In retrospect, we should have known what would become of this season of The Bachelor.
We began with a novelty: A former professional athlete with an established profile. Nick Cummins, known affectionately as ‘The Honey Badger’, was the loveable larrikin who epitomised what it was to be a Good Aussie Bloke.
But the novelty, which at first appeared genius, came with a fatal flaw.
Cummins was never chosen because of his appeal to women. This season was predicated on his appeal to men.
As male viewers sat on the couch and laughed, “I wouldn’t mind getting a beer with that guy,” the women wondered, “What am I not getting?”
Indeed, this season found a new audience. But it also lost its old and loyal one.
It would be a mistake to think The Bachelor franchise is about the women on our screens falling in love with the man who holds all the roses. That is simply a bonus.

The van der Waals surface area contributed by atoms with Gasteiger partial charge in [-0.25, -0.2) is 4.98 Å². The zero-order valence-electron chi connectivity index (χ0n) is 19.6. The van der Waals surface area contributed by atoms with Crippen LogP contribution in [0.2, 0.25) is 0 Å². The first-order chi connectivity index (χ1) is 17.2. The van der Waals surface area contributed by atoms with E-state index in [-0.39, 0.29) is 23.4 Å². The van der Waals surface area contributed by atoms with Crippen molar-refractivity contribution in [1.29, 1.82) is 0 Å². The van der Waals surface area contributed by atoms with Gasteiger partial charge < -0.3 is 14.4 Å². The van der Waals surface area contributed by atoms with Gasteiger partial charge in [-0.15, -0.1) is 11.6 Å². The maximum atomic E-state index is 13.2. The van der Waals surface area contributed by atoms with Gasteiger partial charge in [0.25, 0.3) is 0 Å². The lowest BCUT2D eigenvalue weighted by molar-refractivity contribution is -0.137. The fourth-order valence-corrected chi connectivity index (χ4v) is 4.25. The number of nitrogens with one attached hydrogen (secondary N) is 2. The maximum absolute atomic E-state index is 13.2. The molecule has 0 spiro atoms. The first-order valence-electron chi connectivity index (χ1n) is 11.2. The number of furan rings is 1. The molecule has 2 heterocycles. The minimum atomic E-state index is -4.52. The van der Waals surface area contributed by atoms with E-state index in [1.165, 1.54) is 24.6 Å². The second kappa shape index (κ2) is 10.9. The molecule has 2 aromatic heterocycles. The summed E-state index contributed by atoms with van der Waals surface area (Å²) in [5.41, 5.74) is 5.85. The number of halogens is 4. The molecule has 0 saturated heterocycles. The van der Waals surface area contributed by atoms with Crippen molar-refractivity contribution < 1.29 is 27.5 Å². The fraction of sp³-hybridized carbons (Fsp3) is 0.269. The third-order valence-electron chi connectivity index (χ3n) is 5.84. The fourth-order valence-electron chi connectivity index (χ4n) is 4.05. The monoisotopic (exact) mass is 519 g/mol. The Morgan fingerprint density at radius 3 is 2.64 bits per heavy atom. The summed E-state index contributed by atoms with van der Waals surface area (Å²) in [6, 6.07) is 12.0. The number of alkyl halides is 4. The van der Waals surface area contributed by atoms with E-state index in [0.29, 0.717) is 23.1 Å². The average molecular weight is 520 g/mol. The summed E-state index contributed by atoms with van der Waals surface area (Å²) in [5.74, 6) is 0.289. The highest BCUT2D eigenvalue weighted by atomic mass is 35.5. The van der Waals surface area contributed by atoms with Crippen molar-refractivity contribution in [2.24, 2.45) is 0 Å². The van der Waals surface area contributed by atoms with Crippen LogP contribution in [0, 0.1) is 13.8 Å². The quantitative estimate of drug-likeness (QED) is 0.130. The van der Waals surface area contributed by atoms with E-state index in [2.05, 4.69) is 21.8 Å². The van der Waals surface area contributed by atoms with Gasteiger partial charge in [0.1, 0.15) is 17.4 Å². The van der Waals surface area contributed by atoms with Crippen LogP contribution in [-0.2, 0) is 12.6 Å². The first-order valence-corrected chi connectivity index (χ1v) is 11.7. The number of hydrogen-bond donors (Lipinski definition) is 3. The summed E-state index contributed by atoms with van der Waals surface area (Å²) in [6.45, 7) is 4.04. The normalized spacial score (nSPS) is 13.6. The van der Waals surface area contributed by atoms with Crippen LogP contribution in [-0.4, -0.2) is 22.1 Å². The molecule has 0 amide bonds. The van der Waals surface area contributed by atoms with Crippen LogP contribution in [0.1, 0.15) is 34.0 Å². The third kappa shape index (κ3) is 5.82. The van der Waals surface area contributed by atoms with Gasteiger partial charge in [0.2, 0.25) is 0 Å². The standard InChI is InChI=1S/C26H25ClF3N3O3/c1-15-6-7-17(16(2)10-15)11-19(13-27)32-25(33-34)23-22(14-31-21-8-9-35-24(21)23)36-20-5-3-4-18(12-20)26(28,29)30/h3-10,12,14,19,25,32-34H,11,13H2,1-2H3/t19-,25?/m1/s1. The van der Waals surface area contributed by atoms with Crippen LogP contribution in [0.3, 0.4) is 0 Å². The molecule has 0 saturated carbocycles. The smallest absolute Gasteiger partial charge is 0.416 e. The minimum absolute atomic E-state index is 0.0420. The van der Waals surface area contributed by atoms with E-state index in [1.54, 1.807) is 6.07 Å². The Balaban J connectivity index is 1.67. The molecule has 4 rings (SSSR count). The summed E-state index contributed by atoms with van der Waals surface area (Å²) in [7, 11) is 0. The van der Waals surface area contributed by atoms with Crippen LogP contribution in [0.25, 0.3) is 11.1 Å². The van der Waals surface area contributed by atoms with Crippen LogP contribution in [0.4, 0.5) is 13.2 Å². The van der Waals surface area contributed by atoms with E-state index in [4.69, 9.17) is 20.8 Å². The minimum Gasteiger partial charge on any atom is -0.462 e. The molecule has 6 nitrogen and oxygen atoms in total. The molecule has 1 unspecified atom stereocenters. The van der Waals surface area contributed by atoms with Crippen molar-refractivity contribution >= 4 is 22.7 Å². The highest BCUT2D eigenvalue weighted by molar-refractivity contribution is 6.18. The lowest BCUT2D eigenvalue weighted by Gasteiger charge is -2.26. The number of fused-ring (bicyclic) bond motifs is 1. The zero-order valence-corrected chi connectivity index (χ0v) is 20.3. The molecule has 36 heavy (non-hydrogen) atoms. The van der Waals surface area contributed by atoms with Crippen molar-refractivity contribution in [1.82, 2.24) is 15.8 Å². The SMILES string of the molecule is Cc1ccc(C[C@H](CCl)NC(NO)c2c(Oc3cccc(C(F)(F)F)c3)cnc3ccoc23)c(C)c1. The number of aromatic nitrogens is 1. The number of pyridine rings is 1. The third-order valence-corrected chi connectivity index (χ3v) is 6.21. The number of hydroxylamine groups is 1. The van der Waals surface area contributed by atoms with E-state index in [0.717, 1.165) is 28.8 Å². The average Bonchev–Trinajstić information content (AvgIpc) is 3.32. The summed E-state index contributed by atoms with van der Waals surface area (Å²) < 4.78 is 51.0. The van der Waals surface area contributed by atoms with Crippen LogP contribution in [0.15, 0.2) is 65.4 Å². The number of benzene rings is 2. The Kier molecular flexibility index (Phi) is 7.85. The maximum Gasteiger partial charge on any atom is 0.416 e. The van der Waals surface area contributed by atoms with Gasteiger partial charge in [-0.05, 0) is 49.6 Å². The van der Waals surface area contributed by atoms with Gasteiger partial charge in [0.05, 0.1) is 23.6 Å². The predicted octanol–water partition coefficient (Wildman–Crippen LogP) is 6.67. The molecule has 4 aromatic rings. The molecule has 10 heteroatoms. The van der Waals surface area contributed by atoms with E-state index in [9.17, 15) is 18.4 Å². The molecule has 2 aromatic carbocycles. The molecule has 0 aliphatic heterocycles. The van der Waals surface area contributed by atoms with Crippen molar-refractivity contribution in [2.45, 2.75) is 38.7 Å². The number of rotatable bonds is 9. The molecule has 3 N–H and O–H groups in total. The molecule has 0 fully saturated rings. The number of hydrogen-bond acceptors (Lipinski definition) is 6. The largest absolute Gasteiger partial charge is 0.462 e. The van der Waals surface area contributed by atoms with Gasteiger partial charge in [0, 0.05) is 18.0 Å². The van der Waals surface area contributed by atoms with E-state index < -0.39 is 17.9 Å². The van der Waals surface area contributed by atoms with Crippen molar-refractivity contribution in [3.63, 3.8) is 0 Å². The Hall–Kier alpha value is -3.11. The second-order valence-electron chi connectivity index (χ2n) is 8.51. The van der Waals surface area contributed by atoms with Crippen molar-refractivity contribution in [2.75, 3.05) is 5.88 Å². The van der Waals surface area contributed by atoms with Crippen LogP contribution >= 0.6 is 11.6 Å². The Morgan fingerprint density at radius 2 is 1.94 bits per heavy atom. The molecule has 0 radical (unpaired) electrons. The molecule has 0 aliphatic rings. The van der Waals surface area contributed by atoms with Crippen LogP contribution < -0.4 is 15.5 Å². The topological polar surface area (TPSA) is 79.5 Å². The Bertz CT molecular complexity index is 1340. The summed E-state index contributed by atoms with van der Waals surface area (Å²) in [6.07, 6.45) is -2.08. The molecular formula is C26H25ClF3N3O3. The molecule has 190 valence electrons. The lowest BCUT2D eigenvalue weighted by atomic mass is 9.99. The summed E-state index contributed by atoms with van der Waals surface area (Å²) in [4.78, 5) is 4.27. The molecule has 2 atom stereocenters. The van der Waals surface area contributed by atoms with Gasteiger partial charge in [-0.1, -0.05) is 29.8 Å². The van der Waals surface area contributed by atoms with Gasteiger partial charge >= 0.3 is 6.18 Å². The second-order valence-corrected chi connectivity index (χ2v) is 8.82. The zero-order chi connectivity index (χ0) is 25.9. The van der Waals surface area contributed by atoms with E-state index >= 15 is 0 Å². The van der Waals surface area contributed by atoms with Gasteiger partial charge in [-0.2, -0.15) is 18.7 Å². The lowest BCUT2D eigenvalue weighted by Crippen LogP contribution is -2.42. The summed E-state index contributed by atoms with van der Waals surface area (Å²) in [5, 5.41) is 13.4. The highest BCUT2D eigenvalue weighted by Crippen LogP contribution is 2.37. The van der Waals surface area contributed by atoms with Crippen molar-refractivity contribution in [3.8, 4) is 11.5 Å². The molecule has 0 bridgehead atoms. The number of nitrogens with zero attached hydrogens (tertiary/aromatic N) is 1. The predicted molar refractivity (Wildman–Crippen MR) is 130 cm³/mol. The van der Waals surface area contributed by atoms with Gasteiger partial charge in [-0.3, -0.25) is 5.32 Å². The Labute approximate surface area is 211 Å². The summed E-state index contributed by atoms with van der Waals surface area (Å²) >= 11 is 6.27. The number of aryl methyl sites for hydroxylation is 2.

The show is far more about the women at home falling in love with the man who holds all the roses – and on this season, most viewers likely wouldn’t take up the offer of a second date.
This has little to do with Cummins the person and everything to do with how the season has been manufactured.
It feels as though we’re sitting at a dinner table, and Cummins is looking over us for the nearest man to exchange a ‘bit of banter’ with.
To reiterate – that is not to say Cummins doesn’t.
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But whistling at a woman when she arrives on a date, referring to them as ‘birds’ and telling dirty jokes is not content aimed at women.
It is content aimed at men.
The archetype of the rugby playing, ocker, alpha male, brings with it another characteristic most women are familiar with: A guy who doesn’t really like hanging out with women all that much.
Perhaps the producers are playing to it. We’ve seen numerous dates where the conversation has fallen silent, Cummins unable to find any common ground with an adult woman. Unless they’re willing to tackle him, throw themselves on an ice rink or play a bizarre game of golf soccer, the chemistry is noticeably absent.